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The University of Southampton

Making the vision a success – an interview with Dr Ying Cheong

Published: 20 April 2020
Ying Cheong
Dr Ying Cheong

Dr Ying Cheong is Professor of Reproductive Medicine within Medicine at the University of Southampton and Honorary Consultant in Reproductive Medicine and Surgery at the Princess Anne Hospital in Southampton.

In 2011, Ying co-founded the Complete Fertility Centre Southampton at the Princess Anne Hospital which now treats hundreds of patients with fertility problems. She also works closely with collaborators across disciplines in Southampton’s School of Electronics and Computer Science and Nanoscience in the development of nano-therapeutics and medical biosensors.

Ying is also the Associate Dean, Enterprise for the University’s Faculty of Medicine and recently became part of the co-opted committee that will review projects proposed to the newly-established Wessex Academic Health Science Centre (WAHSC) stablished to accelerate and grow research-based innovations within the NHS through coordinated actions to deliver solutions from all disciplines to improve health and social care.

Here she discusses the new Centre and its potential to speed up research and other activities related to the fight against COVID-19.

Why did you join Southampton?

I joined Southampton because I wanted to go sailing! Secondarily, I thought it has a brilliant university which has top of the class engineering capabilities, and a friendly medical faculty. It suited my innovative enterprising personality trait.

Where does your interest for international engagement come from?

I am from a multicultural background and understand the huge advantage of being international in terms of enterprise. It’s in my nature to engage in interesting innovative multidimensional and cultural work and hence international engagement comes naturally to me.

Please tell us about the work with the Wessex Academic Health Science Centre (WAHSC). What has the Centre enabled you to do?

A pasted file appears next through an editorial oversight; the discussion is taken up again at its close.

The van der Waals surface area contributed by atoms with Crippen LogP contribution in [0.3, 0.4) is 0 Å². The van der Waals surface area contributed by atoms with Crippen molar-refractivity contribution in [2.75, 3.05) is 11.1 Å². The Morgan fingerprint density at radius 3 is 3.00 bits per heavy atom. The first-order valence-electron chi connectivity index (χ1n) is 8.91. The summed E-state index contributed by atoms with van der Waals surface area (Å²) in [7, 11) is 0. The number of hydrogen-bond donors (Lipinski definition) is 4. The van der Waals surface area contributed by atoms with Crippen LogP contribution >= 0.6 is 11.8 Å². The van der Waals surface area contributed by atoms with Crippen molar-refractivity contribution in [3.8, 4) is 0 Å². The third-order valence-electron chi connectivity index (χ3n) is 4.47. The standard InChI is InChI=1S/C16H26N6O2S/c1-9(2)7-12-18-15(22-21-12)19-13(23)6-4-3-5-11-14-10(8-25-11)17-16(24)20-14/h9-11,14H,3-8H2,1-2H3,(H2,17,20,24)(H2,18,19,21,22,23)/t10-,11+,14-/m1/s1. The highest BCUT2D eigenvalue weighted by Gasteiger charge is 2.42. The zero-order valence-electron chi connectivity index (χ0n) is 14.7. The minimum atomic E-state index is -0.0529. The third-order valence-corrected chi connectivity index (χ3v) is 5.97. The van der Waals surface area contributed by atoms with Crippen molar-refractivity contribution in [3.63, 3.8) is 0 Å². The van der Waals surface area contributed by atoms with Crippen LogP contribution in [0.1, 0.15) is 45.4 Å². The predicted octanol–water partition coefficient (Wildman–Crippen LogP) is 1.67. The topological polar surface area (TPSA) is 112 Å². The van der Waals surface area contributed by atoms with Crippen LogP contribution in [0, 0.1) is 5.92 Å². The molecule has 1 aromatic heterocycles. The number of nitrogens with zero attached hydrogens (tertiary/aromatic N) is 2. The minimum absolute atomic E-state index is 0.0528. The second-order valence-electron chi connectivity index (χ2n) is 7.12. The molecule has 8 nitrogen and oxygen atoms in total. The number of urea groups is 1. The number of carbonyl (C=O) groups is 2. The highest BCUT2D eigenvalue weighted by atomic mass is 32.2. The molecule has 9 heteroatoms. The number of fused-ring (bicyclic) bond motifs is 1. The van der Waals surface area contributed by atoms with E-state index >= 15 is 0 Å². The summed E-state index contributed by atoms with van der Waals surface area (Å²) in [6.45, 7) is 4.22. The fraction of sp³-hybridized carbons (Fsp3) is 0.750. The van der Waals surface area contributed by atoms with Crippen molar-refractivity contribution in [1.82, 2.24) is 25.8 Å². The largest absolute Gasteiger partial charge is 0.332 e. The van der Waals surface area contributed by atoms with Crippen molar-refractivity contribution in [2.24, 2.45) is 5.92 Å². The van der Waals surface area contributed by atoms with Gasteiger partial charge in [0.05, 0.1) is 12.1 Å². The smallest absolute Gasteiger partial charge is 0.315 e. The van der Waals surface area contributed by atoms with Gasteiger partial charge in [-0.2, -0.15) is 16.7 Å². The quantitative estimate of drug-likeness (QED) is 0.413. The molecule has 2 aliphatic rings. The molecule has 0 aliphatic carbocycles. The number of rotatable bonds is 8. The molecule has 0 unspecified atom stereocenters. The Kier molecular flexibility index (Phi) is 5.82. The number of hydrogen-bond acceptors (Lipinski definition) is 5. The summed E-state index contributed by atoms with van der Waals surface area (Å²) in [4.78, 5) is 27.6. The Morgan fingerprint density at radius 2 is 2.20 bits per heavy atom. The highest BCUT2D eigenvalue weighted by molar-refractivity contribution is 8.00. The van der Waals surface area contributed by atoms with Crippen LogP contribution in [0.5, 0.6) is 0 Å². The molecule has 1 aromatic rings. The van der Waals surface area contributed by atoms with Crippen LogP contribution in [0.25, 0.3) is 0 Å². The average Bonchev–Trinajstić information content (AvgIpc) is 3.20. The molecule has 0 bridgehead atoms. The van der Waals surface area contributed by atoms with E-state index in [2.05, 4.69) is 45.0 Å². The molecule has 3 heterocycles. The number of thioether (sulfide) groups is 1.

The WAHSC is a partnership of organisations in the Wessex region, inclusive of the University of Southampton and University Hospital Southampton NHS Foundation Trust and under the umbrella of the Wessex Academic Health Science Network (WAHSN).

Its objective is to catalyse collaborative culture in innovative translational work in the region, with an enhanced agility to respond to national and international health priorities, thereby also having a transformative economic impact. It does this by bringing together the key people within academia, the NHS, the public, industry and business sectors, which traditionally these parties function quite independently.

An example of its great work recently, which I am involved in, is being able to support innovative project calls during the COVID-19 period. Due to its excellent links and networks, the WAHSC was able to link up the regional centres to call upon novel ideas in an innovation competition call. In doing so, we are looking to maximise engagement in these challenging times, not to mention bringing together innovative ideas at speed.

We are in the midst of processing the applications, but I can tell you, there are some brilliant ideas, and I hope the Centre and wider Wessex Academic Health Science Network can further facilitate their testing and bring some of these projects into fruition. 

How would you recommend potential partners go about working with the Wessex Academic Health Science Centre?

I would advise that partners form links with the WAHSN, visit the website, and also get in contact if you are a business looking for help. 

The best way to form links is to join the networking events that the AHSN holds - again sign up to follow the twitter/facebook page, plus visit the website.

So what’s next? 

In terms of the WAHSN, I look forward to working alongside the team, to hopefully make the vision a success. 




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